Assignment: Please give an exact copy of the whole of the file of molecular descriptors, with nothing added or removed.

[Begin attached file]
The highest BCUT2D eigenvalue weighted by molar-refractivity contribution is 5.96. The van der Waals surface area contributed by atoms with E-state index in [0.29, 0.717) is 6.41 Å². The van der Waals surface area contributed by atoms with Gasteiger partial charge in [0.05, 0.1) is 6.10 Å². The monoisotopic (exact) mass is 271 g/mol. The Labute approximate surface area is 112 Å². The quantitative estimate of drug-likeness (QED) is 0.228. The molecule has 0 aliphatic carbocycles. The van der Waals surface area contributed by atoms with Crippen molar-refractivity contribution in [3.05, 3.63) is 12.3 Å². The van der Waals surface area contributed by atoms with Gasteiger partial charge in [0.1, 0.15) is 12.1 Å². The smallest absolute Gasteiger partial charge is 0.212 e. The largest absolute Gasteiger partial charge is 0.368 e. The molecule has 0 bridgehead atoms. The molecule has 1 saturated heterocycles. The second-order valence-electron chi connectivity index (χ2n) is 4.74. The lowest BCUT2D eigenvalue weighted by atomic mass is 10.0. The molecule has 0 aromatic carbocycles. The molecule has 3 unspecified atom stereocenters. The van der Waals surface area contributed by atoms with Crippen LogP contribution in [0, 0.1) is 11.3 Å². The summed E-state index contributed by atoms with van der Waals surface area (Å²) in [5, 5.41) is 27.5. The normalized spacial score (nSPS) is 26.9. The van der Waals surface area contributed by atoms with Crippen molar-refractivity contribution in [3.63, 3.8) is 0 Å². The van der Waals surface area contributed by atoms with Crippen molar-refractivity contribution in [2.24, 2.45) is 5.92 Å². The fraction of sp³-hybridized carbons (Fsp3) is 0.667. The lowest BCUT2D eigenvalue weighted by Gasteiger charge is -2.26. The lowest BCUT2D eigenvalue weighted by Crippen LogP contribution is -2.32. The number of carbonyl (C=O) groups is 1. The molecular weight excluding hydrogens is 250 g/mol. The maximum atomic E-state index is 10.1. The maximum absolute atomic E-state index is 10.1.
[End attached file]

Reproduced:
The highest BCUT2D eigenvalue weighted by molar-refractivity contribution is 5.96. The van der Waals surface area contributed by atoms with E-state index in [0.29, 0.717) is 6.41 Å². The van der Waals surface area contributed by atoms with Gasteiger partial charge in [0.05, 0.1) is 6.10 Å². The monoisotopic (exact) mass is 271 g/mol. The Labute approximate surface area is 112 Å². The quantitative estimate of drug-likeness (QED) is 0.228. The molecule has 0 aliphatic carbocycles. The van der Waals surface area contributed by atoms with Crippen molar-refractivity contribution in [3.05, 3.63) is 12.3 Å². The van der Waals surface area contributed by atoms with Gasteiger partial charge in [0.1, 0.15) is 12.1 Å². The smallest absolute Gasteiger partial charge is 0.212 e. The largest absolute Gasteiger partial charge is 0.368 e. The molecule has 0 bridgehead atoms. The molecule has 1 saturated heterocycles. The second-order valence-electron chi connectivity index (χ2n) is 4.74. The lowest BCUT2D eigenvalue weighted by atomic mass is 10.0. The molecule has 0 aromatic carbocycles. The molecule has 3 unspecified atom stereocenters. The van der Waals surface area contributed by atoms with Crippen LogP contribution in [0, 0.1) is 11.3 Å². The summed E-state index contributed by atoms with van der Waals surface area (Å²) in [5, 5.41) is 27.5. The normalized spacial score (nSPS) is 26.9. The van der Waals surface area contributed by atoms with Crippen molar-refractivity contribution in [3.63, 3.8) is 0 Å². The van der Waals surface area contributed by atoms with Crippen molar-refractivity contribution in [2.24, 2.45) is 5.92 Å². The fraction of sp³-hybridized carbons (Fsp3) is 0.667. The lowest BCUT2D eigenvalue weighted by Gasteiger charge is -2.26. The lowest BCUT2D eigenvalue weighted by Crippen LogP contribution is -2.32. The number of carbonyl (C=O) groups is 1. The molecular weight excluding hydrogens is 250 g/mol. The maximum atomic E-state index is 10.1. The maximum absolute atomic E-state index is 10.1.